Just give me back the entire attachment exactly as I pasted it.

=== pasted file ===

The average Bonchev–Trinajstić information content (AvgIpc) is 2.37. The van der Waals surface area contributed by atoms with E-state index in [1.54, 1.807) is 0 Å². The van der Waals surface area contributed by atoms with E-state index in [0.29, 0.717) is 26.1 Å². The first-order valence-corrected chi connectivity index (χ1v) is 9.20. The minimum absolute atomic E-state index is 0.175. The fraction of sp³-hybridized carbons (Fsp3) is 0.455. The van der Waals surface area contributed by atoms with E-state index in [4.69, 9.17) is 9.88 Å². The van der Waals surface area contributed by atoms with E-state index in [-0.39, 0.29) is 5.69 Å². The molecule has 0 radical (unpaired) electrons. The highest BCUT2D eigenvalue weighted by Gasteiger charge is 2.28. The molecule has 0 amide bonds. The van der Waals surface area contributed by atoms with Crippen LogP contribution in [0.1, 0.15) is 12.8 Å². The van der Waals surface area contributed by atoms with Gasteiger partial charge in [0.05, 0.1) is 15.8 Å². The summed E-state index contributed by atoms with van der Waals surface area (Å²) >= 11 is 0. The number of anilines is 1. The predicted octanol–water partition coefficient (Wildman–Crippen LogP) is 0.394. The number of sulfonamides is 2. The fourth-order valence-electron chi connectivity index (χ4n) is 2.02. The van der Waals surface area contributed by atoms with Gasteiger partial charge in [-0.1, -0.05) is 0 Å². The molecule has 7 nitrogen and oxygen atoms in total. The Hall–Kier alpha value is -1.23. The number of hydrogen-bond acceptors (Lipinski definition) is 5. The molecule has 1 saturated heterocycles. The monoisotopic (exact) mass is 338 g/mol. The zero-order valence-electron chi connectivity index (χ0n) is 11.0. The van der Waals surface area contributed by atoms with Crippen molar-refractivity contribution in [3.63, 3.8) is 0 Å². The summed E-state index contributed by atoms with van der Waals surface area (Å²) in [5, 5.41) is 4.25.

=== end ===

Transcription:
The average Bonchev–Trinajstić information content (AvgIpc) is 2.37. The van der Waals surface area contributed by atoms with E-state index in [1.54, 1.807) is 0 Å². The van der Waals surface area contributed by atoms with E-state index in [0.29, 0.717) is 26.1 Å². The first-order valence-corrected chi connectivity index (χ1v) is 9.20. The minimum absolute atomic E-state index is 0.175. The fraction of sp³-hybridized carbons (Fsp3) is 0.455. The van der Waals surface area contributed by atoms with E-state index in [4.69, 9.17) is 9.88 Å². The van der Waals surface area contributed by atoms with E-state index in [-0.39, 0.29) is 5.69 Å². The molecule has 0 radical (unpaired) electrons. The highest BCUT2D eigenvalue weighted by Gasteiger charge is 2.28. The molecule has 0 amide bonds. The van der Waals surface area contributed by atoms with Crippen LogP contribution in [0.1, 0.15) is 12.8 Å². The van der Waals surface area contributed by atoms with Gasteiger partial charge in [0.05, 0.1) is 15.8 Å². The summed E-state index contributed by atoms with van der Waals surface area (Å²) >= 11 is 0. The number of anilines is 1. The predicted octanol–water partition coefficient (Wildman–Crippen LogP) is 0.394. The number of sulfonamides is 2. The fourth-order valence-electron chi connectivity index (χ4n) is 2.02. The van der Waals surface area contributed by atoms with Gasteiger partial charge in [-0.1, -0.05) is 0 Å². The molecule has 7 nitrogen and oxygen atoms in total. The Hall–Kier alpha value is -1.23. The number of hydrogen-bond acceptors (Lipinski definition) is 5. The molecule has 1 saturated heterocycles. The monoisotopic (exact) mass is 338 g/mol. The zero-order valence-electron chi connectivity index (χ0n) is 11.0. The van der Waals surface area contributed by atoms with Crippen molar-refractivity contribution in [3.63, 3.8) is 0 Å². The summed E-state index contributed by atoms with van der Waals surface area (Å²) in [5, 5.41) is 4.25.